Israel's West Bank Settlements Grew by Twice the Size of New York's Central Park in 2012

Legally controlled land grew from 530,931 to 538,303 dunams over the course of the year, a total increase of 7,372 dunams.

Chaim Levinson
Chaim Levinson
Chaim Levinson
Chaim Levinson

Israeli settlements in the West Bank legally expanded by nearly 8,000 dunams (1977 acres) in 2012 - land equaling the entire city of Bat Yam and twice as big as Manhattan's Central Park.

The adjustments were approved by military order, with the Israel Defense Forces' GOC Central Command granting settlement municipalities jurisdiction over the new territories.

Although in recent years the practice of giving large swathes of land to settlements has been abandoned, creeping annexations are still under way. In 2012, settlement-controlled land grew from 530,931 to 538,303 dunams, a total increase of 7,372 dunams, according to a comparison of maps from 2011 and 2012 at the Civil Administration offices.

Settlements can gain control of new land in one of two ways: either by laying claim to land identified in recent years by the so-called "blue-line team," which investigates the ownership of land within and around settlements to determine whether it is owned by Israel or private Palestinian citizens; and through the finalization of land acquisitions by Israeli citizens. Although that land is not inhabited by Palestinians, the act of increasing the settlement's jurisdiction paves the way for new construction projects and the expansion of existing settlements.

The settlement of Ofra, for example, which received 322 new dunams in 2012, includes a small piece of land purchased from Palestinians, as well as expropriated land and land on which the settlers have squatted. The new territory does not just correspond to existing construction in the settlement but includes expropriated land as well as purchased plots. However, all the roads leading to these plots go through private Palestinian-owned land, a fact the IDF’s announcement of the land grant failed to mention.

The state is now moving ahead on legalizing the existing homes in Ofra, as well as legalizing 100 housing units whose construction began without permits but was stopped by an interim order of the Supreme Court.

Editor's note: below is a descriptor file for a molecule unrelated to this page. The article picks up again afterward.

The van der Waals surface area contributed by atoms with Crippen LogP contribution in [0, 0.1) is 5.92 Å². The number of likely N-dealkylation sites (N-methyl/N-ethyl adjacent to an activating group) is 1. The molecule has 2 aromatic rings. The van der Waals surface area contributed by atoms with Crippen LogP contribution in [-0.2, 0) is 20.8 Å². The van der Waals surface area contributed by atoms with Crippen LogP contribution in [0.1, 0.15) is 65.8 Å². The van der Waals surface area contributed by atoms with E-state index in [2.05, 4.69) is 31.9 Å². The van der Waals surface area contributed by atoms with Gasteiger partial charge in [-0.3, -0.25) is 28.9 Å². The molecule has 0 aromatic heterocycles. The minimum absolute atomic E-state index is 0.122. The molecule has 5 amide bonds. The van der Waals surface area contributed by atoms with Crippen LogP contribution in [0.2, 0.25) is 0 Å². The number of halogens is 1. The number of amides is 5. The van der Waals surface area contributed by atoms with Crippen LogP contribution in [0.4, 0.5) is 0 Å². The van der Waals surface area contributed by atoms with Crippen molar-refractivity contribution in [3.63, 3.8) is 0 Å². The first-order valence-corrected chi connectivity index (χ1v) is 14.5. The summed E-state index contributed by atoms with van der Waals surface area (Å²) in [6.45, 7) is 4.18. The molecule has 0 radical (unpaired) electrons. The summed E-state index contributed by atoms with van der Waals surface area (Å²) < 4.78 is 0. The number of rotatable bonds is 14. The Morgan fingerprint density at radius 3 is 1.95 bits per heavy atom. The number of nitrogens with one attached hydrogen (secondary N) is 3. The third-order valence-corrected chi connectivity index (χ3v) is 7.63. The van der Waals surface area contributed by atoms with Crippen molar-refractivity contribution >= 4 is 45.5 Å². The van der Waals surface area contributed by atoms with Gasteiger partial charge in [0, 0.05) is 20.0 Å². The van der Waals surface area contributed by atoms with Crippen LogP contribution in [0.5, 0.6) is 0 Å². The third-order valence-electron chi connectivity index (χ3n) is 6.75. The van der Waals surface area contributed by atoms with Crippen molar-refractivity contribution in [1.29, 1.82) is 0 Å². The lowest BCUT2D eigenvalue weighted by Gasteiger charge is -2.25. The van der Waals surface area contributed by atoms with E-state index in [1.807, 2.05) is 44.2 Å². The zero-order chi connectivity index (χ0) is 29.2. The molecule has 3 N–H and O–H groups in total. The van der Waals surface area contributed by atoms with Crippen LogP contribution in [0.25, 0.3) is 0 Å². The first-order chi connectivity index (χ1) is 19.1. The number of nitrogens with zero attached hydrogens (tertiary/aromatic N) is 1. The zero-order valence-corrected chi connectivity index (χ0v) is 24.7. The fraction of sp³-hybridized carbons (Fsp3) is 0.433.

Among the other settlements that received additional land in 2012 are Ma’aleh Adumim, located east of Jerusalem and near the village of Isawiyah, which received 250 dunams; and the Kedumim Regional Council in the northern West Bank, which grew by 1,010 dunams after it was legally granted jurisdiction over the Bar-On industrial zone.

Kokhav Ya’akov received 66 dunams, land on which Givat Hayekev was built for evacuees of the Migron outpost.

The jurisdiction of the Rahelim and Nofei Nehemia settlements both swelled by 944 dunams, legalizing two outposts and paving the way for new construction in both. The Bruchin outpost was also legalized, after receiving 714 dunams. Elkana expanded by 904 dunams to the west, and Karnei Shomron grew by 300 dunams – where hundreds of housing units are to be built.

Changes were also made to the boundaries of the settlements Itamar and Shiloh, with the area of each increasing by 600 dunams. Beit El was given a bit of land at an adjacent army base to allow for the construction of 300 housing units, compensation for the court-ordered demolition of Givat Ulpana.

Smaller adjustments were made to a few other settlements: Eli Zahav, Har Gilo, Betar Ilit, Ma’aleh Amos, Pnei Hever, Sha'arei Tikva and Shadmot Mehola.

Researcher Dror Etkes, an expert on West Bank settlements, says that “While Israeli politicians like Prime Minister Benjamin Netanyahu have been blathering about their commitment to a two-state solution, the system is quietly and persistently grinding this concept into fine dust."

"If any more proof is needed, it should be noted that most of the municipal jurisdictional areas that were added to settlements over the last year were given to isolated settlements, which, it is clear, could never be attached to Israel in a two-state scenario,” Etkes said.

Israeli homes in the settlement of Matan. Behind them, the West Bank Palestinian village of Hableh.Credit: Avi Ohayon/GPO

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